SEATTLE — Researchers at the University of Washington on Friday announced a major new study of the malaria drug President Donald Trump has praised as a possible, low-cost cure for COVID-19.
The clinical trial is one of dozens around the world aimed at providing definitive evidence about the effectiveness of hydroxychloroquine, either alone or in combination with the antibiotic azithromycin, against the novel coronavirus.
The 60-year-old drug has become the focus of intense attention and debate — scientific and political — since Trump first began enthusing about its potential in White House briefings. Evidence at the time was scant, limited to a few test-tube studies and anecdotal reports from France.
“There is a lot of excitement about hydroxychloroquine, and a lot of chatter,” said Dr. Christine Johnston, an infectious-diseases specialist at the UW School of Medicine and co-leader of clinical trials that will be conducted at several universities and medical centers across the country.
Small-scale trials and observational studies over the past two months have done little to clear up the picture, with some finding modest benefits, others finding none and some suggesting the drug could cause dangerous heart problems.
A preliminary analysis of 368 patients at Veterans Health Administration hospitals hinted at higher death rates among those who got the drug, but the study was not randomized and it’s possible doctors preferentially gave the drug to their sickest patients.
Citing the risk of abnormal heart rhythms, the Food and Drug Administration on Friday warned doctors not to prescribe hydroxychloroquine or an older version called chloroquine, with or without azithromycin, for COVID-19 — except in hospitals or as part of a clinical trial where patients can be closely monitored.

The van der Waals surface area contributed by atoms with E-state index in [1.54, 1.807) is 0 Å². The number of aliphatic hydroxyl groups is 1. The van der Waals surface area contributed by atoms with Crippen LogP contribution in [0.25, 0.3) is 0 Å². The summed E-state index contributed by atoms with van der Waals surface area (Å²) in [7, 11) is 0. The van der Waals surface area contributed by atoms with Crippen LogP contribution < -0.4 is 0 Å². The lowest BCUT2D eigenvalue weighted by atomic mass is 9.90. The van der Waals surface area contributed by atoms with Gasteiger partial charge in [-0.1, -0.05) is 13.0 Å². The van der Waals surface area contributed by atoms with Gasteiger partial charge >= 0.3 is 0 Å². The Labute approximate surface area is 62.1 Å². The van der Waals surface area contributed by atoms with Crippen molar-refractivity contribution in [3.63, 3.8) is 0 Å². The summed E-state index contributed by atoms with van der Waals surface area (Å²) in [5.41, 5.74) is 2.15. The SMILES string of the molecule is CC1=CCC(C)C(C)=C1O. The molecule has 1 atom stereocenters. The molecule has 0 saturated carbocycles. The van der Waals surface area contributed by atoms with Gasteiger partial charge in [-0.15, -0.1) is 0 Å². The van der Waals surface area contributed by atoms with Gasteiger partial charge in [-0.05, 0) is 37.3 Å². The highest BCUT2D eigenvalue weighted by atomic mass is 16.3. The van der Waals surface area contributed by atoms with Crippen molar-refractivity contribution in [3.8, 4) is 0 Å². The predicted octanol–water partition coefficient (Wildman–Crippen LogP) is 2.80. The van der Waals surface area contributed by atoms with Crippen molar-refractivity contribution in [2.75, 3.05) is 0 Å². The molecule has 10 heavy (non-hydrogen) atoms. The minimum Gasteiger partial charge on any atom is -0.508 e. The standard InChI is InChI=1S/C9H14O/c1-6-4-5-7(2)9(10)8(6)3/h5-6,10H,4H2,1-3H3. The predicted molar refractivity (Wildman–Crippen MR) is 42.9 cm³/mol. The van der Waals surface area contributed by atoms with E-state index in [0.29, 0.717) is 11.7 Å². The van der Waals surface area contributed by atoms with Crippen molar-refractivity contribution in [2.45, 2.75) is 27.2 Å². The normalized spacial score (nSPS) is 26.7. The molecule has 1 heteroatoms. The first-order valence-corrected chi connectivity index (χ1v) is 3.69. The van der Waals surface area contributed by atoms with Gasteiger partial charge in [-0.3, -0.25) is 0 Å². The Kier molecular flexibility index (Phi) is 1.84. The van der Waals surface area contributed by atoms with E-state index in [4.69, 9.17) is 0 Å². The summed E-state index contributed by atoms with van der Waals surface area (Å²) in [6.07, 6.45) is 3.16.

“We don’t know if these medicines are effective and we need to know,” Johnston said. “But we also need to make sure they’re safe, and in a clinical trial we can achieve both those things.”
Earlier studies in China that found little benefit focused on extremely ill patients, but the UW project will study people with confirmed coronavirus infections who are not sick enough to be hospitalized. The goal is to find out if early treatment could protect people from developing viral pneumonia. The researchers also want to see if people who get the drug show reduced viral shedding, which might mean they are less likely to pass the disease on to others.
The team hopes to enroll 630 patients nationwide, including 100 to 150 in the Seattle area. Participants will be randomly assigned to receive either a 10-day course of hydroxychloroquine, hydroxychloroquine plus azithromycin or a placebo. Results should be available by July.
Johnston and her team are collaborating with another national hydroxychloroquine trial coordinated by the UW. Led by epidemiologist Dr. Ruanne Barnabas, that project is trying to find out if the drug might prevent infection in people who have been exposed to the virus.
Both trials are funded by the COVID-19 Therapeutics Accelerator, a $200 million fund seeded and established by the Bill & Melinda Gates Foundation, the British philanthropy Wellcome and many other donors. Johnston’s project got $5.8 million, Barnabas’ got $9.5 million.
Both projects are also pioneering an approach that doesn’t require participants to leave their homes. Initial interviews will be conducted via telemedicine applications and those who qualify will get drugs and nasal swabs to detect viral shedding delivered to their homes.
They will also receive fingertip pulse oximeters, thermometers and compact heart monitors to check their own vital signs and detect possible heart complications, pneumonia or more serious problems that might require hospitalization.
People with underlying heart, kidney or liver disease will be excluded from the study. But older people and those with diabetes, high blood pressure and lung problems that put them at high risk from the novel coronavirus can enroll, along with younger, healthier people.
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Other researchers and physicians at Seattle-area hospitals are conducting controlled trials to see if hydroxychloroquine in various doses and combinations will help their critically ill patients.
“There has been a proliferation of studies because everyone really wants to know the answer,” Johnston said. She shifted her own research focus from herpes viruses to the novel coronavirus out of a sense of urgency.
“We’re all just trying to use whatever skills we have to combat this pandemic and contribute in any way we can.”
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